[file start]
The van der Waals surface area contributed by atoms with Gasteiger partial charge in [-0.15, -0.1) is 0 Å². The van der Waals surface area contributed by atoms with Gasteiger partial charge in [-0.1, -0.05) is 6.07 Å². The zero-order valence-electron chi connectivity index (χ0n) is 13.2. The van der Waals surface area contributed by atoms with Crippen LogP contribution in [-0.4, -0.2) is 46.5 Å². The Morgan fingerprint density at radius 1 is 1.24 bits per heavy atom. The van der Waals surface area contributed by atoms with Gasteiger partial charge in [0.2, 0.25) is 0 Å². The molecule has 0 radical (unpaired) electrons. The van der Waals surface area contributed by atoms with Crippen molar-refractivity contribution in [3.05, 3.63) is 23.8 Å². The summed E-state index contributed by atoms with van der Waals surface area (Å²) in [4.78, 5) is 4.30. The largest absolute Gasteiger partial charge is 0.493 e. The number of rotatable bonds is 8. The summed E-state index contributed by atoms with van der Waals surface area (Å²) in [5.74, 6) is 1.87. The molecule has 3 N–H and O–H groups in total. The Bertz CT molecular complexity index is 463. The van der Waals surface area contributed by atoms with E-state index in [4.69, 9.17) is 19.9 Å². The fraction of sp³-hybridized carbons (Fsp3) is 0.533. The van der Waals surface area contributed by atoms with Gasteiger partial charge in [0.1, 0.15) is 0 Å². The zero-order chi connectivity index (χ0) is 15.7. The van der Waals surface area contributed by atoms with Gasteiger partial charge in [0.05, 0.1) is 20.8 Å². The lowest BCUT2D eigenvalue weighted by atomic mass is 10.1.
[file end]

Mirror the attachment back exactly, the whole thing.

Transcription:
The van der Waals surface area contributed by atoms with Gasteiger partial charge in [-0.15, -0.1) is 0 Å². The van der Waals surface area contributed by atoms with Gasteiger partial charge in [-0.1, -0.05) is 6.07 Å². The zero-order valence-electron chi connectivity index (χ0n) is 13.2. The van der Waals surface area contributed by atoms with Crippen LogP contribution in [-0.4, -0.2) is 46.5 Å². The Morgan fingerprint density at radius 1 is 1.24 bits per heavy atom. The van der Waals surface area contributed by atoms with Gasteiger partial charge in [0.2, 0.25) is 0 Å². The molecule has 0 radical (unpaired) electrons. The van der Waals surface area contributed by atoms with Crippen molar-refractivity contribution in [3.05, 3.63) is 23.8 Å². The summed E-state index contributed by atoms with van der Waals surface area (Å²) in [4.78, 5) is 4.30. The largest absolute Gasteiger partial charge is 0.493 e. The number of rotatable bonds is 8. The summed E-state index contributed by atoms with van der Waals surface area (Å²) in [5.74, 6) is 1.87. The molecule has 3 N–H and O–H groups in total. The Bertz CT molecular complexity index is 463. The van der Waals surface area contributed by atoms with E-state index in [4.69, 9.17) is 19.9 Å². The fraction of sp³-hybridized carbons (Fsp3) is 0.533. The van der Waals surface area contributed by atoms with Gasteiger partial charge in [0.1, 0.15) is 0 Å². The zero-order chi connectivity index (χ0) is 15.7. The van der Waals surface area contributed by atoms with Gasteiger partial charge in [0.05, 0.1) is 20.8 Å². The lowest BCUT2D eigenvalue weighted by atomic mass is 10.1.